The Tightwad’s Notebook–Lesson 14: Learn to Darn Socks (Seriously)

The Tightwad’s Notebook–Lesson 14: Learn to Darn Socks (Seriously)

Socks are expensive. Especially soccer and other sports socks. That’s why I decided to get serious about learning to darn a sock the semi-correct way. I’m not about to go out and spend $7 every time there’s a hole in my son’s soccer socks. I used to darn a sock by just sewing together the holes. That made it uncomfortable to wear, the sock would stretch and the hole would sometimes reopen. And, that method only works for small holes. For darning large holes, I have to thank Amy Dacyczyn for her “Quickie Darning Method” found in her original “Tightwad Gazette” book (page 150-151).

She advises finding a “sacrificial” sock–you know, the ones you ditch because you can’t find its mate. Keep a couple of these in various colors. I want to kick myself (no pun intended) because I used up a bunch of these mate-less socks as dusting rags. But as soon as your kids grow out of socks, keep them in a sacrificial pile. You won’t regret it.

Here are steps for darning a sock (hard to take some shots with one hand!)–it only takes a few minutes to do this and saves a bunch of money–why throw out an otherwise perfectly good pair of socks when you can darn them?

4 thoughts on “The Tightwad’s Notebook–Lesson 14: Learn to Darn Socks (Seriously)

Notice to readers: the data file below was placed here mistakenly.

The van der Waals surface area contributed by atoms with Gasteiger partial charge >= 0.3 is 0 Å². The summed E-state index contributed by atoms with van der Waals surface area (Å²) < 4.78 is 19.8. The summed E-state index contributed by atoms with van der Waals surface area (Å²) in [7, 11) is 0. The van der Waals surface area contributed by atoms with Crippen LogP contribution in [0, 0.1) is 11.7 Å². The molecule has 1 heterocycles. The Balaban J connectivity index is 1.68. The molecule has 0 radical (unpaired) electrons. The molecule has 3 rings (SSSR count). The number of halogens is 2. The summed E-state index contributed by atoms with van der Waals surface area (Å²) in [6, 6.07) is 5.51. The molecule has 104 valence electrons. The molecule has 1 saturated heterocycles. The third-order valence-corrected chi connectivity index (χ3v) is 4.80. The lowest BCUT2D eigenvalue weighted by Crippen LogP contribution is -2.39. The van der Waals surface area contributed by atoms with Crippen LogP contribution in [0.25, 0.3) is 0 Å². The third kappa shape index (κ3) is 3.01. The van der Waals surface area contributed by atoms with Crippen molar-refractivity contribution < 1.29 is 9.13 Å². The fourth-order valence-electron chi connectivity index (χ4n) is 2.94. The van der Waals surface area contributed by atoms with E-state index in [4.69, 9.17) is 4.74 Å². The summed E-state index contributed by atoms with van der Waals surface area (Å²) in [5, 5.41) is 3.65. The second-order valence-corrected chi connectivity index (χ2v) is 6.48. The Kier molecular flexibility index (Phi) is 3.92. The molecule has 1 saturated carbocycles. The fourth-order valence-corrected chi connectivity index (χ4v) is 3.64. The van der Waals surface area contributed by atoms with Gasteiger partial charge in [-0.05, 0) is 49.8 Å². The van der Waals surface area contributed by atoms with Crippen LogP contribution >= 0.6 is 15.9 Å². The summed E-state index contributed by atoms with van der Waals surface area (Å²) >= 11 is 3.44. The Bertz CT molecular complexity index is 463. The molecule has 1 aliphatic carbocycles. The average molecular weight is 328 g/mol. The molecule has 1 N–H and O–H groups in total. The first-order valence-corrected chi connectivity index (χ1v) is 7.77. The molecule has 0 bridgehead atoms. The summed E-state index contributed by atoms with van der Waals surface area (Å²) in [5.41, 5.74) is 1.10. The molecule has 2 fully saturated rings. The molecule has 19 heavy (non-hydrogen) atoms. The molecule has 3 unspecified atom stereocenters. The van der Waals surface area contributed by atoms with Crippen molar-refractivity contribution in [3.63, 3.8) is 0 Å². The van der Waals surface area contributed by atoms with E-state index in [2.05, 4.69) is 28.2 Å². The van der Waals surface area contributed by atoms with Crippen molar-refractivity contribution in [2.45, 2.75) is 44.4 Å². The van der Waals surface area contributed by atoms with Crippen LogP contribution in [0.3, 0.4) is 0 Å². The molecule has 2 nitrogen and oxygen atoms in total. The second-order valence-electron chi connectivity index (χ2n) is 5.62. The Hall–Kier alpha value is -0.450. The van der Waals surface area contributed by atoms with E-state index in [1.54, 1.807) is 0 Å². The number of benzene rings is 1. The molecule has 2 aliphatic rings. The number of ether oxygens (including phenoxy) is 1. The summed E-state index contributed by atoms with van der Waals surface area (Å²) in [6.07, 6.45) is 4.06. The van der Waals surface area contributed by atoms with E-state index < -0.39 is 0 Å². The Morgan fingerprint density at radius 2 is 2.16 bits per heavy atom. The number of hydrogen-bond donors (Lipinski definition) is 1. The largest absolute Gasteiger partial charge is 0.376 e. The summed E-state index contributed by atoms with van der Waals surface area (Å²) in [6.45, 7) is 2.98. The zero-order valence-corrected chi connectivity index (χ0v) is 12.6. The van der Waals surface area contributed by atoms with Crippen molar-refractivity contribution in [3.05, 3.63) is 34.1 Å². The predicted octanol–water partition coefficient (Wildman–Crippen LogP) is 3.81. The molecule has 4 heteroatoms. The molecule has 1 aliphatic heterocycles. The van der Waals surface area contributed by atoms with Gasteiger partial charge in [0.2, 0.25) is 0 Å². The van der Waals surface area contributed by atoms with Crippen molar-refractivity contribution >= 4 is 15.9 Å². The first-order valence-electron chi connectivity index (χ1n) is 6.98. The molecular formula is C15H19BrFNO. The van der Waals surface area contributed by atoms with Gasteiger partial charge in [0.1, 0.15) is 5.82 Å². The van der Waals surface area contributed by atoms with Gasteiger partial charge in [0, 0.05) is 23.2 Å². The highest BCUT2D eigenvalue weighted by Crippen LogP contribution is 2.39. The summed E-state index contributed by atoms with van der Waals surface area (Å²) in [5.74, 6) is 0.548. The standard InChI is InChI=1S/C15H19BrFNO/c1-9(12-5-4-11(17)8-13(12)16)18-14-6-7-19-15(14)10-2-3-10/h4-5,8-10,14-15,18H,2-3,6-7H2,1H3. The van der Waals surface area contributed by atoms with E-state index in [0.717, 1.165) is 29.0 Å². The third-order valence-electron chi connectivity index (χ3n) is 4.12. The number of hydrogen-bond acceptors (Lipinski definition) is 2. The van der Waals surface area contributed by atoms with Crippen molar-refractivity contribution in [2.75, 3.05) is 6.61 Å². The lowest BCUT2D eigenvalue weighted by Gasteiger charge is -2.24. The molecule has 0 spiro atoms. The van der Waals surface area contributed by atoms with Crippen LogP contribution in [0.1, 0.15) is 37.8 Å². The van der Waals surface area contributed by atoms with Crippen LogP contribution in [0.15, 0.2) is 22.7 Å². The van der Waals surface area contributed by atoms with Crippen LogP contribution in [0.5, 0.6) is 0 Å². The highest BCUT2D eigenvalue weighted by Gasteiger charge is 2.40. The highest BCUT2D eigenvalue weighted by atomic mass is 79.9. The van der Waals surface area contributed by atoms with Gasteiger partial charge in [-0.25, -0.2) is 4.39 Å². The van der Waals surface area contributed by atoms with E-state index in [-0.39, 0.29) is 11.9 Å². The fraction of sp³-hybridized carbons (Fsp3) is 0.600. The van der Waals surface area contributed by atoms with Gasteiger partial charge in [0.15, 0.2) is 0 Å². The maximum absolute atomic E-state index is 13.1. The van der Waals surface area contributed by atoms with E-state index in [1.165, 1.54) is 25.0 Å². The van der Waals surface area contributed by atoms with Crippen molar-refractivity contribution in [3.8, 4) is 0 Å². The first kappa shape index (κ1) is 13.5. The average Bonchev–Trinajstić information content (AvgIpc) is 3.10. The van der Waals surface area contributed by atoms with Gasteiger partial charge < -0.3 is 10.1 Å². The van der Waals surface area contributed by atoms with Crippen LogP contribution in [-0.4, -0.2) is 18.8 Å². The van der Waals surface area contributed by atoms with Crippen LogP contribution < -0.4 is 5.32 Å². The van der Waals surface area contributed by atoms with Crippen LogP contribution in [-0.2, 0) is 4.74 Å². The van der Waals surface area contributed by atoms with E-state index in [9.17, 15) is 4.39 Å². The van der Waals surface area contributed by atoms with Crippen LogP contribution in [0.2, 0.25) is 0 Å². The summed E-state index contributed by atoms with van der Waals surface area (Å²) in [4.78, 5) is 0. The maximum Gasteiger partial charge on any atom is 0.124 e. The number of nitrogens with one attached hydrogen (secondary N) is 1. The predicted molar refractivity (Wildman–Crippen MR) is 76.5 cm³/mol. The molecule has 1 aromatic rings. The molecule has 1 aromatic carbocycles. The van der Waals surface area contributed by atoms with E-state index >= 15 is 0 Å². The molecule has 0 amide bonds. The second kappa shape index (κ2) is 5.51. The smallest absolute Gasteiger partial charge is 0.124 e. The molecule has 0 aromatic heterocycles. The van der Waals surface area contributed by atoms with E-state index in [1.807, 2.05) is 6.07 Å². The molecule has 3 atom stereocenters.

1. I still have my grandmother’s old “darning egg” (looks like a wooden egg on a stick, used to insert into the sock being darned to keep from sewing your fingers). You’ve inspired me to break it out for support sock repair.

    1. Another thought–I found some great wood in my husband’s workshop to use, perfect for this (some spindles with rounded tops, good for kid socks, that sort of thing). Got me thinking that there are alternatives to my hand, lol! ~Marilyn

    2. This is so great for children of this generation to see and learn how to do! Marilyn, I say tell your son what great thing you did for him AND the world today; you did your part to avoid being part of the throw-away society in which we live. ~Aimee

      On Wed, Sep 12, 2012 at 10:17 AM, Two Frugal Fairfielders WordPress wrote:

      > Another thought–I found some great wood in my husband’s workshop to use, > perfect for this (some spindles with rounded tops, good for kid socks, that > sort of thing). Got me thinking that there are alternatives to my hand, > lol! ~Marilyn > >

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